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dc.contributor.author Matiki, A.J.
dc.date.accessioned 2010-02-24T13:22:19Z
dc.date.available 2010-02-24T13:22:19Z
dc.date.issued 2006
dc.identifier.citation Matiki, A.J. (2006) Literacy, ethnolinguistic diversity and transitional bilingual education in Malawi, The Intearnational Journal of Bilingual Education and Bilingualism, Vol. 9, No. 2, pp 239-254 en_US
dc.identifier.issn 1367-0050
dc.identifier.uri http://hdl.handle.net/10311/469
dc.description.abstract This paper examines recent attempts by the Malawi government to introduce local languages into the primary school system and other secondary domains of national life, breaking more than 30 years of Chichewa/English monopoly. In a country where the language policy has essentially established the hegemony of English over indigenous languages, the fundamental question that this policy must consider should revolve around the role that these languages can play in the development of Malawi(ans) from a traditionally oral to an increasingly literate culture, ever more connected to the international community through the English language. For many Malawians, economic success is predicated on one’s ability to speak, read and write English. There are, therefore, enormous attitudinal, political, economic and social problems that the policy has to contend with. en_US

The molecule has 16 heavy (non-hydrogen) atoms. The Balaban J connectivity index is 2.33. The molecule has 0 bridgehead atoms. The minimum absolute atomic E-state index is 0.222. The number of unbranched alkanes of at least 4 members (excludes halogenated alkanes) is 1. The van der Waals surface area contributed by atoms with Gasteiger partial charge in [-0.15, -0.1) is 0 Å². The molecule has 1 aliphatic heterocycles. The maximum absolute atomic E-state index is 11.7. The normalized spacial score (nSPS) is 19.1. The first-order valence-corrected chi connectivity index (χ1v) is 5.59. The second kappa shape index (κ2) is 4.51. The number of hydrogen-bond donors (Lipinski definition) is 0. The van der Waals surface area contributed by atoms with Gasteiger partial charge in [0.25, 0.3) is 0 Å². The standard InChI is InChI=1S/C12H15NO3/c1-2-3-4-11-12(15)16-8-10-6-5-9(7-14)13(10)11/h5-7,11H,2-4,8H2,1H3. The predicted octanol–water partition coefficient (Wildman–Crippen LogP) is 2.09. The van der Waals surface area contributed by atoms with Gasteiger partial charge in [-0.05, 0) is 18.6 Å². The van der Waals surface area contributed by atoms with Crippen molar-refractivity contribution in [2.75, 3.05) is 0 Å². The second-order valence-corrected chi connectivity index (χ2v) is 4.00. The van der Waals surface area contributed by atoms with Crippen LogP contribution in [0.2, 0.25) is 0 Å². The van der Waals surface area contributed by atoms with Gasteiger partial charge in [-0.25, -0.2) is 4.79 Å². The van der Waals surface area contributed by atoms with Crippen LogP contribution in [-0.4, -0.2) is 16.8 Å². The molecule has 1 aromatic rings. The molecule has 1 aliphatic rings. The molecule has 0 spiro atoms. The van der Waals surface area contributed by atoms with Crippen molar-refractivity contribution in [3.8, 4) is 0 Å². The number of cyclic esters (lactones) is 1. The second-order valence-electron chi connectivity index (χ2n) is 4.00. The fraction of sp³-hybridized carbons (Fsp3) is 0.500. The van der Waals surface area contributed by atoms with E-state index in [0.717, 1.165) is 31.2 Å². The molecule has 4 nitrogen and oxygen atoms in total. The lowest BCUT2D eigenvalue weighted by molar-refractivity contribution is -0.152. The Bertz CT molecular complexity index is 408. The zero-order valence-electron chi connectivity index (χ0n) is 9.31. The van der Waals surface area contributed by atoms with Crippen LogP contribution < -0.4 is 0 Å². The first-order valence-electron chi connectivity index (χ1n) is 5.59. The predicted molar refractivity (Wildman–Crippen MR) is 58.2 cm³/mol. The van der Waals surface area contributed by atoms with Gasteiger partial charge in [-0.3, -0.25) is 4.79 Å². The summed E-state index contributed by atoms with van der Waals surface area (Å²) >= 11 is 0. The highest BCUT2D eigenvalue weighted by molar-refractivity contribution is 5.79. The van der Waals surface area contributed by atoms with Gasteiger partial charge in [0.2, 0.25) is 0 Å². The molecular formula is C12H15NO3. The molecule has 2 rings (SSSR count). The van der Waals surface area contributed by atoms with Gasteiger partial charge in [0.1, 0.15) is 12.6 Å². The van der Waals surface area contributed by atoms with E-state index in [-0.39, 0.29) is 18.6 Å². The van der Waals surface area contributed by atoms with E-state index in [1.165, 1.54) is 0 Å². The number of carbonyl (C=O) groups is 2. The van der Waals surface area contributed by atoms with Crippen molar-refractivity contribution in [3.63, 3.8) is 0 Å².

dc.language.iso en en_US
dc.publisher Taylor & Francis, http://www.tandif.co.uk/journals en_US
dc.subject Bilingual education en_US
dc.subject language policy en_US
dc.subject literacy en_US
dc.subject Malawi en_US
dc.title Literacy, ethnolinguistic diversity and transitional bilingual education in Malawi en_US
dc.type Published Article en_US


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